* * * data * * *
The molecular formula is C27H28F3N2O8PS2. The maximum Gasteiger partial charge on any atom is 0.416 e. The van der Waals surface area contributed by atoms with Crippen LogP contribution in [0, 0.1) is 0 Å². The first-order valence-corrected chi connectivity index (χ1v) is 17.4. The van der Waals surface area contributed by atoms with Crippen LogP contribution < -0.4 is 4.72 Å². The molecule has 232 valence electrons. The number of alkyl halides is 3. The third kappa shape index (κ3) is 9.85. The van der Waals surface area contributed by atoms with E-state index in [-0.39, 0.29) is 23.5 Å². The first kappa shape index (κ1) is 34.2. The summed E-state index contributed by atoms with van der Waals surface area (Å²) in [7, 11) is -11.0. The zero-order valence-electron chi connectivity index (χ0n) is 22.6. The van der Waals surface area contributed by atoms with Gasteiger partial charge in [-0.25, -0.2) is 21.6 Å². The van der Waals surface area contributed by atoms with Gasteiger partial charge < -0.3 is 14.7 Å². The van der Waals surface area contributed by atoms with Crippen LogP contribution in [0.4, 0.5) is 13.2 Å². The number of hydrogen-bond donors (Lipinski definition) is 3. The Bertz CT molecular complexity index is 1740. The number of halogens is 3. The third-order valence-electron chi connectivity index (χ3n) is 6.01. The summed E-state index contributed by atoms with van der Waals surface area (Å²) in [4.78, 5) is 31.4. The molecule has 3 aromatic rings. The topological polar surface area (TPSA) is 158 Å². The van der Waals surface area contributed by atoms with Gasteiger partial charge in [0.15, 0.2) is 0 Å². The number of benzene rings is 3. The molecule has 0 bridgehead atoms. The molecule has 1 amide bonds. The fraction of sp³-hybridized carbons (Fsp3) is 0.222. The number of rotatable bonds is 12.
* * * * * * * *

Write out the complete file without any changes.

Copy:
The molecular formula is C27H28F3N2O8PS2. The maximum Gasteiger partial charge on any atom is 0.416 e. The van der Waals surface area contributed by atoms with Crippen LogP contribution in [0, 0.1) is 0 Å². The first-order valence-corrected chi connectivity index (χ1v) is 17.4. The van der Waals surface area contributed by atoms with Crippen LogP contribution < -0.4 is 4.72 Å². The molecule has 232 valence electrons. The number of alkyl halides is 3. The third kappa shape index (κ3) is 9.85. The van der Waals surface area contributed by atoms with E-state index in [-0.39, 0.29) is 23.5 Å². The first kappa shape index (κ1) is 34.2. The summed E-state index contributed by atoms with van der Waals surface area (Å²) in [7, 11) is -11.0. The zero-order valence-electron chi connectivity index (χ0n) is 22.6. The van der Waals surface area contributed by atoms with Gasteiger partial charge in [-0.25, -0.2) is 21.6 Å². The van der Waals surface area contributed by atoms with Gasteiger partial charge < -0.3 is 14.7 Å². The van der Waals surface area contributed by atoms with Crippen LogP contribution in [0.4, 0.5) is 13.2 Å². The number of hydrogen-bond donors (Lipinski definition) is 3. The Bertz CT molecular complexity index is 1740. The number of halogens is 3. The third-order valence-electron chi connectivity index (χ3n) is 6.01. The summed E-state index contributed by atoms with van der Waals surface area (Å²) in [4.78, 5) is 31.4. The molecule has 3 aromatic rings. The topological polar surface area (TPSA) is 158 Å². The van der Waals surface area contributed by atoms with Gasteiger partial charge in [0.15, 0.2) is 0 Å². The number of benzene rings is 3. The molecule has 0 bridgehead atoms. The molecule has 1 amide bonds. The fraction of sp³-hybridized carbons (Fsp3) is 0.222. The number of rotatable bonds is 12.